The word Sh’ol occurs often in the Psalms with the meaning of the place – not necessarily a place of punishment – to which the dead descend.
The Christian translator Jerome understood the word as “inferno” or “hell”. Ibn Ezra quotes Jerome and indignantly denies that his explanation is valid. He argues that the word simply means “the grave”, a view with which Rashi agrees.
Both Rashi and Ibn Ezra lived in Christian countries and were amongst the Jewish commentators who bitterly resented what they considered the distorted Christian versions of the Hebrew originals of the passages concerned.
Yet the Midrash itself equates sh’ol with gehinnom. Rashi recognises this but says it is not an appropriate way of understanding the text.
It must be said that though the Midrash – a massive corpus of exegetical tradition – is highly important in Judaism, it gives many views which conflict with each other and must be treated with caution.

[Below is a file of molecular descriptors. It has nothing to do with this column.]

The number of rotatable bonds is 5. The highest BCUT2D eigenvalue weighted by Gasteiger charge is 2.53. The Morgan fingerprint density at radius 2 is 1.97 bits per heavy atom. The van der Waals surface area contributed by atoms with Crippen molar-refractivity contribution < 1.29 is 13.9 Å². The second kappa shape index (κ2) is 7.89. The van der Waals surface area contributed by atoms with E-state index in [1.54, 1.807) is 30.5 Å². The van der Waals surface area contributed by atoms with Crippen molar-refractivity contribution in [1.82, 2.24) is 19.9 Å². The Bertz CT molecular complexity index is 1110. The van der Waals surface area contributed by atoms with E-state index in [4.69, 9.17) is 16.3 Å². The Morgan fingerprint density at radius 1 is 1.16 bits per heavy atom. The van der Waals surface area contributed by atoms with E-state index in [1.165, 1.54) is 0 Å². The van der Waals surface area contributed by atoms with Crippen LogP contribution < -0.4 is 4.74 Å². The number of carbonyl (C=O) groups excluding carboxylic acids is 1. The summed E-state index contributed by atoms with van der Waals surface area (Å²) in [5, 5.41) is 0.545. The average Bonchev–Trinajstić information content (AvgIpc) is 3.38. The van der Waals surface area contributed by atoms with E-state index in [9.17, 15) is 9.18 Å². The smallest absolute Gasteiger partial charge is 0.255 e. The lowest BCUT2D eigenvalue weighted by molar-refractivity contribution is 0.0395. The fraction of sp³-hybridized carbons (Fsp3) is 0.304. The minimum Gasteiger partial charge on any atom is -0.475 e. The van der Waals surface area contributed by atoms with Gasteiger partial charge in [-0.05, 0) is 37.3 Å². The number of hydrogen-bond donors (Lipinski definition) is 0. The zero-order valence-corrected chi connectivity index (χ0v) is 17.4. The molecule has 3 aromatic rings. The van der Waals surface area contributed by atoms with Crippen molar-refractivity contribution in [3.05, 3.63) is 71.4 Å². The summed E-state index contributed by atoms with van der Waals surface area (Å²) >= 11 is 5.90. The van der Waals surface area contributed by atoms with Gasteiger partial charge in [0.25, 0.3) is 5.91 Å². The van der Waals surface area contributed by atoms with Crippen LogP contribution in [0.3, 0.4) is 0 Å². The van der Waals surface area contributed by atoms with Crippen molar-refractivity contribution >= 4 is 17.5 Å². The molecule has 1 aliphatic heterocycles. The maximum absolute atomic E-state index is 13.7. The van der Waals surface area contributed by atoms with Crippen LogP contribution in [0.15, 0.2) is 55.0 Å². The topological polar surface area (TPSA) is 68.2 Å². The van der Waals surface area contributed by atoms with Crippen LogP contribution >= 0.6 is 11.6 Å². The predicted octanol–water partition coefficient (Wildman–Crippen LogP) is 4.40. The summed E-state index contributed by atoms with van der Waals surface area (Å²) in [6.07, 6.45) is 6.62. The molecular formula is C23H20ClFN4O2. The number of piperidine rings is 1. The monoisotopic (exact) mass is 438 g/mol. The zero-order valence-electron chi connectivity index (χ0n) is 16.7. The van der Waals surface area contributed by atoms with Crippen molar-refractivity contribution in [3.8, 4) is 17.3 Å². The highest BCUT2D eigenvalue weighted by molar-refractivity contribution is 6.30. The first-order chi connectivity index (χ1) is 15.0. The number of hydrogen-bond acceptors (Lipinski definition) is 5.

Ibn Ezra himself says in the introduction to his commentary, yesh d’rash hefech d’rash – “there are Midrashim which contradict one another”.
In our case the verse probably means merely that if Joseph is no longer alive, life will no longer be worth living for Jacob and he will mourn until his death.
In relation to the subject of heaven and hell it should be made clear that normative Judaism has problems with the idea of hell in opposition to heaven and tends to consider the real hell as not so much a separate place or state but the deprivation of heaven. It is not so much that an unrepentant sinner “goes to hell” but that he/she “does not go to heaven”.
The words “go to (hell or heaven)” are in quotation marks to show that neither is a geographical location, and of course once a person is dead they no longer have the bodily power to go anywhere.